made.
Modem and Networking
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Using an Internal Modem
To add a new country location, follow these steps:
Windows 2000 Professional:
1. Select Start > Settings > Control Panel.
2. Select the Phone and Modem Options icon > Select New.
3. Assign the New Location Name (home, work, etc.).
4. Select the Country/Region from the drop-down list.
5. Select OK > OK.
Windows XP Home and XP Professional:
1. Select Start > Control Panel.
2. Select the Network and Internet Connections icon.
3. Select Phone and Modem Properties (menu in the left
column) > Dialing Rules tab.
4. Select the New button and assign it a name (home,
work, etc.).
5. Select the Country/Region from the drop-down list.
6. Select OK > OK.
Solving Travel Connection Problems
If you experience connection problems while using the modem
outside your home country, the following suggestions may help:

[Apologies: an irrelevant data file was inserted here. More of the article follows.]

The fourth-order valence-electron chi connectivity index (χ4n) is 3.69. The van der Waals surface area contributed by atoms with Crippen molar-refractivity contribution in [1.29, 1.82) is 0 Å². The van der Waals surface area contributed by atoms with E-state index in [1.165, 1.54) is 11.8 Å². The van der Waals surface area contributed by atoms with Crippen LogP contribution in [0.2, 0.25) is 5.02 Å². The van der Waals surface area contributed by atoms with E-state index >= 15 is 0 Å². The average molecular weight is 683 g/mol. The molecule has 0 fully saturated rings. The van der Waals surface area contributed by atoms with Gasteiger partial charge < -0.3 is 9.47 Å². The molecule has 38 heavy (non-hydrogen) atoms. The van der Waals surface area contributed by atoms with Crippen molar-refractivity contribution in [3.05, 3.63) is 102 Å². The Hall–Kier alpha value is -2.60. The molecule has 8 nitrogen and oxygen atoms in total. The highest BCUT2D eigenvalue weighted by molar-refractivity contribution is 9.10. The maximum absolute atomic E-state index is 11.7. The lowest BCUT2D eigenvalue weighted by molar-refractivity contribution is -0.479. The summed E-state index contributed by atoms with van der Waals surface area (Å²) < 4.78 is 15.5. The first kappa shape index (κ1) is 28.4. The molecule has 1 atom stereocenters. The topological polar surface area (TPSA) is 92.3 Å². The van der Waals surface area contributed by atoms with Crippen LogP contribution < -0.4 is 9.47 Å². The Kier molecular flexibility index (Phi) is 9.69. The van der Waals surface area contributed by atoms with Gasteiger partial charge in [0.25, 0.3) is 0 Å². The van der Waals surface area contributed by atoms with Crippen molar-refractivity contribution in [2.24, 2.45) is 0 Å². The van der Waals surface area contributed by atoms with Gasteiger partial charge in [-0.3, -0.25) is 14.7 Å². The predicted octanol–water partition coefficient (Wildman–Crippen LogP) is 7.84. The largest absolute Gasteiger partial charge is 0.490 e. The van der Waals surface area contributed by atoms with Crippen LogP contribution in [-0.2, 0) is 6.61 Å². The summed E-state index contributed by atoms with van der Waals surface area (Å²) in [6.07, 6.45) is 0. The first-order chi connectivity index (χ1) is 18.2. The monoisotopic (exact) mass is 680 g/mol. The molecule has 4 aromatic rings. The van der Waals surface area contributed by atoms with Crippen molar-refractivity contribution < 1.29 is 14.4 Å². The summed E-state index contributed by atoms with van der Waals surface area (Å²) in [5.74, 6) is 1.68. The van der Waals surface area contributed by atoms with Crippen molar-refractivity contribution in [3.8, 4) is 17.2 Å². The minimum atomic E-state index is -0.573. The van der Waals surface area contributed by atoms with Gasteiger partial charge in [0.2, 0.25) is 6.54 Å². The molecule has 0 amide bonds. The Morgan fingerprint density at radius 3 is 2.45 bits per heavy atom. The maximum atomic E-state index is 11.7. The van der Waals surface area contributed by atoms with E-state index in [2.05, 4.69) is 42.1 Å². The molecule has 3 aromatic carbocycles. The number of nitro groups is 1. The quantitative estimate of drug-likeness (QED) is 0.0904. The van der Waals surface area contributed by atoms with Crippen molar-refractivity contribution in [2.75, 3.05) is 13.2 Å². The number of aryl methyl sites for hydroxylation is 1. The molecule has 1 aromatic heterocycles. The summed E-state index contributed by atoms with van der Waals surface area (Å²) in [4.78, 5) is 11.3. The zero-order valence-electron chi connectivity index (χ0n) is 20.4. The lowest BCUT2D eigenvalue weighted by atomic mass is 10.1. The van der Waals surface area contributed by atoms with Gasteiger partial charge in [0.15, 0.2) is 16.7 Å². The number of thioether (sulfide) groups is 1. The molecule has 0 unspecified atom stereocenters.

■
Check the telephone line type
The modem requires an analog, not a digital, telephone line.
A line described as a PBX line is usually a digital line. A
telephone line described as a data line, fax machine line,
modem line, or standard telephone line is probably an
analog line.
■
Check for pulse or tone dialing
Dial a few digits on the telephone and listen for clicks
(pulses) or tones. Then select:
Modem and Networking
1–5
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Using an Internal Modem
Windows 2000 Professional:
1. Select Start > Settings > Control panel.
2. Select the Phone and Modem Options icon.
3. Select your location > Edit > Tone or Pulse Dialing.
4. Select OK > OK.
Windows XP Home and XP Professional:
1. Select Start > Control Panel.
2. Select the Network and Internet Connections icon >
Phone and Modem Properties (menu in the left column).
3. Select the Dialing Rules tab.
4. Select your location.
5. Select Edit > Tone or Pulse Dialing.
6. Select OK > OK.
■